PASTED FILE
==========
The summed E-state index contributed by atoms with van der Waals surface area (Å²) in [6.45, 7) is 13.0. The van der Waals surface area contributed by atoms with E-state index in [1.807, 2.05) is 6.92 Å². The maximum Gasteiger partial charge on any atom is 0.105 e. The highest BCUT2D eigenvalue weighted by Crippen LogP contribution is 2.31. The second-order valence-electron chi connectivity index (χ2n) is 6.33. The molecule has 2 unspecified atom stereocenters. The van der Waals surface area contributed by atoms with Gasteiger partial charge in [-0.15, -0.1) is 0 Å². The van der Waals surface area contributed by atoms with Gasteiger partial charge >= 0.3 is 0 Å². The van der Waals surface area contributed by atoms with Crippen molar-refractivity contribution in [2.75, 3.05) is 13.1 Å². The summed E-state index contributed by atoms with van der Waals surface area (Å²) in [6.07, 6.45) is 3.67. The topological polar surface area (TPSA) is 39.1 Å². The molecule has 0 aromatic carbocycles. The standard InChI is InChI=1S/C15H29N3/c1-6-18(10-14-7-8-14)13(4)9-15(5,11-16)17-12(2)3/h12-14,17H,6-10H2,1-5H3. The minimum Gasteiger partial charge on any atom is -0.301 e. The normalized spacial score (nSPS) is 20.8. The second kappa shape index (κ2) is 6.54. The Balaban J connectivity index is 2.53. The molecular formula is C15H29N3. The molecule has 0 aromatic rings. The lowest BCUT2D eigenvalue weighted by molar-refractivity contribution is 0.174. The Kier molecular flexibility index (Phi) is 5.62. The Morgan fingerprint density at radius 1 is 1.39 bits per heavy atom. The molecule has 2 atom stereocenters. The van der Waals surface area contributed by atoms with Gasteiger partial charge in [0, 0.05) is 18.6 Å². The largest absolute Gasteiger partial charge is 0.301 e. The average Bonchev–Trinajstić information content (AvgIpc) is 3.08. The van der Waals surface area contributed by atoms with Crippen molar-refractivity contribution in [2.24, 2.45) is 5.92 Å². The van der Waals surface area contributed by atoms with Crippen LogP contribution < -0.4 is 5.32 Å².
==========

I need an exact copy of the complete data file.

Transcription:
The summed E-state index contributed by atoms with van der Waals surface area (Å²) in [6.45, 7) is 13.0. The van der Waals surface area contributed by atoms with E-state index in [1.807, 2.05) is 6.92 Å². The maximum Gasteiger partial charge on any atom is 0.105 e. The highest BCUT2D eigenvalue weighted by Crippen LogP contribution is 2.31. The second-order valence-electron chi connectivity index (χ2n) is 6.33. The molecule has 2 unspecified atom stereocenters. The van der Waals surface area contributed by atoms with Gasteiger partial charge in [-0.15, -0.1) is 0 Å². The van der Waals surface area contributed by atoms with Gasteiger partial charge >= 0.3 is 0 Å². The van der Waals surface area contributed by atoms with Crippen molar-refractivity contribution in [2.75, 3.05) is 13.1 Å². The summed E-state index contributed by atoms with van der Waals surface area (Å²) in [6.07, 6.45) is 3.67. The topological polar surface area (TPSA) is 39.1 Å². The molecule has 0 aromatic carbocycles. The standard InChI is InChI=1S/C15H29N3/c1-6-18(10-14-7-8-14)13(4)9-15(5,11-16)17-12(2)3/h12-14,17H,6-10H2,1-5H3. The minimum Gasteiger partial charge on any atom is -0.301 e. The normalized spacial score (nSPS) is 20.8. The second kappa shape index (κ2) is 6.54. The Balaban J connectivity index is 2.53. The molecular formula is C15H29N3. The molecule has 0 aromatic rings. The lowest BCUT2D eigenvalue weighted by molar-refractivity contribution is 0.174. The Kier molecular flexibility index (Phi) is 5.62. The Morgan fingerprint density at radius 1 is 1.39 bits per heavy atom. The molecule has 2 atom stereocenters. The van der Waals surface area contributed by atoms with Gasteiger partial charge in [0, 0.05) is 18.6 Å². The largest absolute Gasteiger partial charge is 0.301 e. The average Bonchev–Trinajstić information content (AvgIpc) is 3.08. The van der Waals surface area contributed by atoms with Crippen molar-refractivity contribution in [2.24, 2.45) is 5.92 Å². The van der Waals surface area contributed by atoms with Crippen LogP contribution < -0.4 is 5.32 Å².